Goldman Sachs has seen its stock drop 24% since the SEC fraud charges were announced on April 16th. The SEC said Goldman defrauded clients by not disclosing to them that John Paulson's hedge fund was short and helped create the CDOs that Goldman sold.

In addition to the settlement rumors, some investors that were selling into the passage of the financial reform bill are now buying after it was passed in the Senate. This is the "sell the rumor, buy the news" trade.  
21.05.10 20:53 #96 Mit 1 Mrd käme Goldman billig weg
Ein Schuldspruch würde nicht nur eine Strafzahlung nach sich ziehen, sondern einen Rattenschwanz von Klagen betroffener Käufer der Schrottpapiere wie z. B. die IKB, die dann gute Karten hätten und auf den Ausgang eines Verfahrens lauern. Ich glaube, daß auch die SEC ein Einsehen mit Goldman haben dürfte und diese vor den dann drohenden Milliarden-Schadensersatzansprüchen bewahren möchte.  
21.05.10 21:07 #97 @Dahinterschauer
Dein Wort in Gottes Gehörgang!

Gruß

RJ  
26.05.10 17:39 #98 Interessanter Artikel zu Goldman Sachs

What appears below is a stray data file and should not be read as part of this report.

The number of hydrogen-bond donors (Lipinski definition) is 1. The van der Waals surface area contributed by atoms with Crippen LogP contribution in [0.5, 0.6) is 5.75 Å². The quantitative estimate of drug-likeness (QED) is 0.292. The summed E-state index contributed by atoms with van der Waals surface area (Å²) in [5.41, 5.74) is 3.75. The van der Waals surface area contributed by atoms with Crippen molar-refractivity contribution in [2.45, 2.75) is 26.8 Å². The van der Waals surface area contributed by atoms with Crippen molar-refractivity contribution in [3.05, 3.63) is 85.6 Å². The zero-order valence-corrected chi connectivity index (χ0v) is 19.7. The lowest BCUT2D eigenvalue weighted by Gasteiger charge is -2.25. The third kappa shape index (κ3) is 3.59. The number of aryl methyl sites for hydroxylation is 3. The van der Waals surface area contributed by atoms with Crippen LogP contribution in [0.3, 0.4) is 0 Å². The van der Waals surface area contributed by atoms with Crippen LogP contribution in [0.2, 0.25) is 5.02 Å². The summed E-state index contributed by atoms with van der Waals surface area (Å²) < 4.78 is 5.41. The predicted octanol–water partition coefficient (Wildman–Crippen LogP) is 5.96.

INSIGHT-Spotlight on Goldman making wealth unit uneasyBy: AFX | 26 May 2010 | 10:37 AM ET Text Size * No signs of attrition, but brokers making inquiries * Goldman executives scramble to reassure clients * Adding new clients tougher amid fraud accusations By Joseph Giannone and Joe Rauch NEW YORK. May 26 (Reuters) - The public spotlight on Goldman Sachs is making things uncomfortable for the secretive bank's wealth managers and may crack open the door for rivals looking to lure business away. The bank with the Midas touch has seen its reputation tarnished after regulators accused it of fraud in connection with the design and marketing of a subprime mortgage security in which investors lost about $1 billion. Lawmakers questioned its business practices and portrayed Goldman as a firm that favors its own interests over those of its clients. So far, Goldman's Private Wealth Management advisers have largely stayed put. Still, the episode has given wealthy clients pause and made some of the firm's roughly 350 U.S. advisers more open to considering a move, recruiters and industry rivals said. "We are talking to a lot of their advisers. They are all saying that their relationships are strong but that every client is asking about the accusations of conflicts (of interest) . It's a little draining," said Mindy Diamond, whose recruiting firm, Diamond Consultants, has worked with Goldman advisers. Goldman formed its private wealth business to help retain some of the windfalls reaped by investment bank clients. The unit's 25,000 accounts also generate business for Goldman's trading desks and invest in its buyout, real estate and hedge funds. Yet these clients -- individuals with at least $10 million of assets as well as some family offices and foundations -- are sensitive to conflicts of interest. Goldman has scrambled to reassure customers that it is committed to their interests. Chief Executive Lloyd Blankfein recently spoke to private wealth clients in a rare conference call, promising the firm would "analyze what we did and how we got ourselves into this place." Goldman spokeswoman Melissa Daly declined to comment. LONG SHADOW Goldman has denied the fraud charges. Still, competitors are using the Securities and Exchange Commission allegations and the broader scrutiny of the bank's ethics to lure away some of Goldman's deep-pocketed clients. "This case definitely casts a long shadow with clients," said a senior executive at a national high-net-worth adviser. "It makes clients wonder about the differences in objectivity." Some Goldman clients are making inquiries about moving parts of their holdings out of Goldman, said an executive who runs a high-net-worth firm in the U.S. Southeast. "The door's more open now because (Goldman's) image is somewhat tarnished. It's creating a tough market obstacle for them to overcome," the executive said. Attracting new clients and assets has become difficult in this environment, according to Goldman rivals and recruiters. The bank pushes advisers to constantly bring in clients, and conducts weekly meetings where advisers must report their efforts to bring in new assets, a former Goldman broker said. Boutique advisory firms contend Goldman's business model stresses the sale of investment products, many of which are manufactured by Goldman. That is hardly unique among Wall Street brokers, but clients sometimes can suffer. "They made money. I didn't," said one financial industry executive who was a former Goldman client. That said, it is not easy to lure Goldman brokers away. Historically, the bank has kept a strong hold on its brokers, recruiters said, since many clients were loyal to the firm rather than the individual adviser. Clients also find it difficult to move accounts that hold Goldman investments that cannot be quickly sold or moved. CHAGRINED Tight-lipped Goldman is especially secretive about its wealth management unit. The bank does not disclose the unit's performance and makes no mention of it in quarterly filings. In its latest 10-K filing, Goldman said it managed $231 billion for individuals at the end of 2009, up more than 7 percent from a year earlier. The Standard & Poor's 500 index rose 23 percent last year, and hedge funds rose 20 percent. Goldman's asset management division, which includes private wealth management, had $39 billion of first-quarter outflows as it grappled with a spate of money-losing funds. For now, there has been little movement among advisers. "Goldman people are a little chagrined by all the visibility, to put it mildly, but so far advisers are staying put," said recruiter Courtney Raymond of Houston-based Courtney Raymond Consultants. There have been a few departures this year. Credit Suisse Group's U.S.